You wish to know of me whether you could obtain a profitable school here for the summer season. I know of no place, unless it would be in the town of Pearisburg. I have made some enquiry of the Teacher in that place, who imformed me, that he should leave the place in April, and expected to be succeeded by a Gentleman from Montgomery County. I also conversed with two of the influential men of the place, who gave me no satisfactory encouragement in your behalf. I stated to them, that you would teach Reading, Writing, Arithmetic, English Grammar & Geography and as to your moral character it was unquestionably good. They have been greatly imposed upon hitherto by teachers, which I apprehend is our cause of their coolness in the reception of Strangers. They have had a fine young man for their English teacher for several months; but a very dissipated & profligate classic one.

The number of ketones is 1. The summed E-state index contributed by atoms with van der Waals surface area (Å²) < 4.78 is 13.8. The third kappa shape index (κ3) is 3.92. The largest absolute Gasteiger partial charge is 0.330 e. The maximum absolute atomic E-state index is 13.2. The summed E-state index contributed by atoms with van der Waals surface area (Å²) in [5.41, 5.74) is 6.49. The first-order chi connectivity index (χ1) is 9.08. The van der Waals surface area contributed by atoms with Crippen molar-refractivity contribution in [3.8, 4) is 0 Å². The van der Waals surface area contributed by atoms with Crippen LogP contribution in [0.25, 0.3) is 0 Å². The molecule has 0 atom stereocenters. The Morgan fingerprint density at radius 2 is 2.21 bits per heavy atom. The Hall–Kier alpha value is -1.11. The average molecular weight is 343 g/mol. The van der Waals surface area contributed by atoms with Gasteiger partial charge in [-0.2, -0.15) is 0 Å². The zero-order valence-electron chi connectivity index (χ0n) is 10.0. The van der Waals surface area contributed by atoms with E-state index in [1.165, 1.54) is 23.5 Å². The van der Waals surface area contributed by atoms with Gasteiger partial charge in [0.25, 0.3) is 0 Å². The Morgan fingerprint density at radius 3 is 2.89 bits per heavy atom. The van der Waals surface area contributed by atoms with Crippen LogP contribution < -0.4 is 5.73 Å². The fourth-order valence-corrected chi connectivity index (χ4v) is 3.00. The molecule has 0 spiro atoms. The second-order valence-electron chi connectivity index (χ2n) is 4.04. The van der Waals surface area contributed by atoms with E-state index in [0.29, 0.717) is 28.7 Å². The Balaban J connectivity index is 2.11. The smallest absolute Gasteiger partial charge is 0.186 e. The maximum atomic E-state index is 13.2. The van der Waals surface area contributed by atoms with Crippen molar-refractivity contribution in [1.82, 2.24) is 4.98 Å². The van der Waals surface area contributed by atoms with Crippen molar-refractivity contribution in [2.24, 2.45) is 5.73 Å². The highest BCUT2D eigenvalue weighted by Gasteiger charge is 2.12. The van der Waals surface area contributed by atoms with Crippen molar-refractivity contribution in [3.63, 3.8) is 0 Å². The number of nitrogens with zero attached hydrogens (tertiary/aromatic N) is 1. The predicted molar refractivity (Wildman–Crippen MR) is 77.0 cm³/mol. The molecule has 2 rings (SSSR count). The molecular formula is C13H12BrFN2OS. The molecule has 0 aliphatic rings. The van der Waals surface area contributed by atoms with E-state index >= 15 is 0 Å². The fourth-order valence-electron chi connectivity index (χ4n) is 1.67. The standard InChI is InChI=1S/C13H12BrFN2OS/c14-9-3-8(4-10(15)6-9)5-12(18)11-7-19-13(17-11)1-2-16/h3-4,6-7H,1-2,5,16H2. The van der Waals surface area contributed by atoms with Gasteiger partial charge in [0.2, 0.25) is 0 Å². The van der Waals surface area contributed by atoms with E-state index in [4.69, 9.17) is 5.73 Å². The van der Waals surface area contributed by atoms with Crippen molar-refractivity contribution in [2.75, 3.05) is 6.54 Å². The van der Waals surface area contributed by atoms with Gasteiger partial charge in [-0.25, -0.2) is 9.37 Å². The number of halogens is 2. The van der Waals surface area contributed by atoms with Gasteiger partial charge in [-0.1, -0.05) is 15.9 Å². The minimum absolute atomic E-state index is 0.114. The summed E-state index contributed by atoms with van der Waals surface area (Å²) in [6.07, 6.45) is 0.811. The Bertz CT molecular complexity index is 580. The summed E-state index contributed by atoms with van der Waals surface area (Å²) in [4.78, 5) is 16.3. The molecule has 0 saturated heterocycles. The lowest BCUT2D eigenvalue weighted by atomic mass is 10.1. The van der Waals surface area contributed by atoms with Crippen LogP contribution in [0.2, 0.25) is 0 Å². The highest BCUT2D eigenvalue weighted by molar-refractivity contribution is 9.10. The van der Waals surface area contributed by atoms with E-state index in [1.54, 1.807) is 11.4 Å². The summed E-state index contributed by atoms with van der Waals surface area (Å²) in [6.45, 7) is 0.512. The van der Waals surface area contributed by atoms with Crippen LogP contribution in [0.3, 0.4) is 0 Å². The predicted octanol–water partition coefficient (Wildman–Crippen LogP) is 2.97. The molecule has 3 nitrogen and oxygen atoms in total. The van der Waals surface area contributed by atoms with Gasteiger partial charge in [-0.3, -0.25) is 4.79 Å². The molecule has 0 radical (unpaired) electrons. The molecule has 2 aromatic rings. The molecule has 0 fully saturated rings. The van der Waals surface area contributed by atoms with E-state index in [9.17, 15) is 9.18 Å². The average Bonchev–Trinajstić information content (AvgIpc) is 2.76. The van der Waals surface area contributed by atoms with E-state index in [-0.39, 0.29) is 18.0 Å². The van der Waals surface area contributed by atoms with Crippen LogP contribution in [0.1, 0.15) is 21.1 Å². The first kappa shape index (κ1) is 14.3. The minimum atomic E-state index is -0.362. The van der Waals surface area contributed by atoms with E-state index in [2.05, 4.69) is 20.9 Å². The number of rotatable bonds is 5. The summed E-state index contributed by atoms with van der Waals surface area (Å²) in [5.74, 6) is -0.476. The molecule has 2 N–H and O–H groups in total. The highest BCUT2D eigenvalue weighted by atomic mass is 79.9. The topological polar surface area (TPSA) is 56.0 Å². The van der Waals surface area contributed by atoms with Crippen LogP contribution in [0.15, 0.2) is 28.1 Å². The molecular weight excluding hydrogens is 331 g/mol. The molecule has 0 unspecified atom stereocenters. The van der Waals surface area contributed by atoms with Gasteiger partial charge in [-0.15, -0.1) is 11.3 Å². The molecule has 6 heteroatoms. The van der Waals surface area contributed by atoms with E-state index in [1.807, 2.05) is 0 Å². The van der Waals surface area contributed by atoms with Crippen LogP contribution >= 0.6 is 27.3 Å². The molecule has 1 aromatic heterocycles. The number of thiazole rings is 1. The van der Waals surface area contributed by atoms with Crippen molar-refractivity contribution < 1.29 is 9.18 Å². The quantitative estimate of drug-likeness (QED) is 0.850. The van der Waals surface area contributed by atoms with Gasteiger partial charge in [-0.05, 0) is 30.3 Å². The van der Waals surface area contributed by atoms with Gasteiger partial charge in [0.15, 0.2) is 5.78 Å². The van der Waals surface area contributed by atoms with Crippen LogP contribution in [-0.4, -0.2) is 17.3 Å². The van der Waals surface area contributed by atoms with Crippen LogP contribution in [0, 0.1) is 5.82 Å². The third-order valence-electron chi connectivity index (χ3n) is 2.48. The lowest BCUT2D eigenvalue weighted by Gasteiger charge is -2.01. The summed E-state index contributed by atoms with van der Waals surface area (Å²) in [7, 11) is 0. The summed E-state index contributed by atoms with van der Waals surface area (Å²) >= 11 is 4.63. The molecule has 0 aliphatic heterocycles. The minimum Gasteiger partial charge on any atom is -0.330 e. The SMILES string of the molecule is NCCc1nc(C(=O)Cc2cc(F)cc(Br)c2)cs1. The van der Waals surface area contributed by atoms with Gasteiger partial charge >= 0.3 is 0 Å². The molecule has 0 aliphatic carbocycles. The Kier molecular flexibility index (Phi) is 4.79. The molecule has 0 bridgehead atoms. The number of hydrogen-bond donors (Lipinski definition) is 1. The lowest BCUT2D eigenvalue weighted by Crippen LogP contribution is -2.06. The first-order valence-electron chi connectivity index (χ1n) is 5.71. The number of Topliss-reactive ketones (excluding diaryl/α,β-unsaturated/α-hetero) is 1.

I am unable to find language to convey an adequate idea, to you of my grief of mind, arising from the unnatural & imoral conduct of my aged Uncle. I cannot better express the Spirit that gave rise to such ungodliness than in the following lines which make the 5th verse of a poem which I composed on the vicious pursuits of man in 1821.
By sense he's led, to lust a slave, Now acts the fool, & then the knave; His hearts the place where furies meet, A den of thieves, and Satan's seat.